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27-02-2019 | Asthma | News | Article

Support for MET and MMP10 roles in eosinophilic asthma

medwireNews: MET and MMP10 gene expression are likely to play important roles in the cellular inflammation and airway remodeling associated with submucosal eosinophilia in patients with asthma, researchers report.

Stringent false discovery rate analysis of transcriptomic data from bronchial biopsies of 81 patients with moderate-to-severe asthma from the U-BIOPRED cohort showed that MET and MMP10 were the most differentially expressed genes between 33 patients with high numbers of mucosal eosinophils (9.8 counts/mm2), compared with 48 patients with low numbers (1.1 counts/mm2), being significantly over expressed in the former group.

Indeed, submucosal eosinophil counts were significantly correlated with MET and MMP10 expression, with MET explaining 55% of the variation in eosinophil counts and MMP10 explaining 47%. And when used together, expression of the two proteins classified high bronchial eosinophil inflammation with 85% accuracy.

Under less stringent conditions, Kian Fan Chung (Imperial College London, UK) and co-researchers identified 73 differentially expressed genes that were characteristic of the group with high eosinophil counts, and 33 of these were enriched in key pathways associated with eosinophilic airway inflammation and airway remodeling.

Specifically, from these 33 genes, six functionally relevant annotations were defined, including extracellular matrix (ECM) organization, with MMP10 as its most highly expressed gene, mast cell activation, C–C chemokine receptor binding, circulating immunoglobulin complex, serine proteinase inhibition, and microtubule bundle formation.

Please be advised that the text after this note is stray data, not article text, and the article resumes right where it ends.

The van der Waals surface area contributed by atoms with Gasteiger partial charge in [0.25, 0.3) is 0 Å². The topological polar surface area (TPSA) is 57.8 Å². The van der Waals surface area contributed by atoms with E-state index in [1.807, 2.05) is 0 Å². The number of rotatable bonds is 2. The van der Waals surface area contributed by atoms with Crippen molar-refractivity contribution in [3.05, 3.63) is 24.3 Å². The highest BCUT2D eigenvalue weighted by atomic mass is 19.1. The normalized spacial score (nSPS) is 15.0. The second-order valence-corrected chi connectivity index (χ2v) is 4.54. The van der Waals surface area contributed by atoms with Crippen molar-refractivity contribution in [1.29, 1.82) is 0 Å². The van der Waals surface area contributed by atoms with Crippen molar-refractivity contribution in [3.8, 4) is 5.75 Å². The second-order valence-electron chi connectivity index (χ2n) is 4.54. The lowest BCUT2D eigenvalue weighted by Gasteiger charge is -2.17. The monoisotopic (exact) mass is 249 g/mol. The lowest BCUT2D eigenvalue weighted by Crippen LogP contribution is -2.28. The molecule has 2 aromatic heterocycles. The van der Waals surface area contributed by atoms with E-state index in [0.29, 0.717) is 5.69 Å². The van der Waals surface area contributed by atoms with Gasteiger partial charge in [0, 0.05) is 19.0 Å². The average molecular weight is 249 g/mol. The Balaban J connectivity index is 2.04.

“These pathways were associated with eosinophilic airway inflammation, increased blood and tissue macrophages, low systemic C-reactive protein levels, and increased basement membrane thickness”, the team notes in Allergy.

Of the six pathways identified, ECM was a key driver and showed strong associations with both mast cell activation and C–C chemokine receptor binding.

The investigators therefore carried out a transcription factor binding site analysis to explore regulation of the MMP10 and MET genes within the ECM signature. They found that MMP10 and MET gene expression positively correlated with other ECM transcription factors, namely the ETS1 and SOX family proteins, respectively.

Further support for a role of MET and MMP10 in airway remodeling came from immunohistochemical analysis showing significantly higher expression of both proteins in bronchial epithelial cells and in subepithelial inflammatory cells from asthma patients, compared with healthy individuals.

“These findings indicate the potential involvement of these factors underlying the submucosal eosinophilic inflammation and subepithelial fibrosis observed in asthma that warrant further investigation”, the researchers conclude.

By Lucy Piper

medwireNews is an independent medical news service provided by Springer Healthcare. © 2019 Springer Healthcare part of the Springer Nature group

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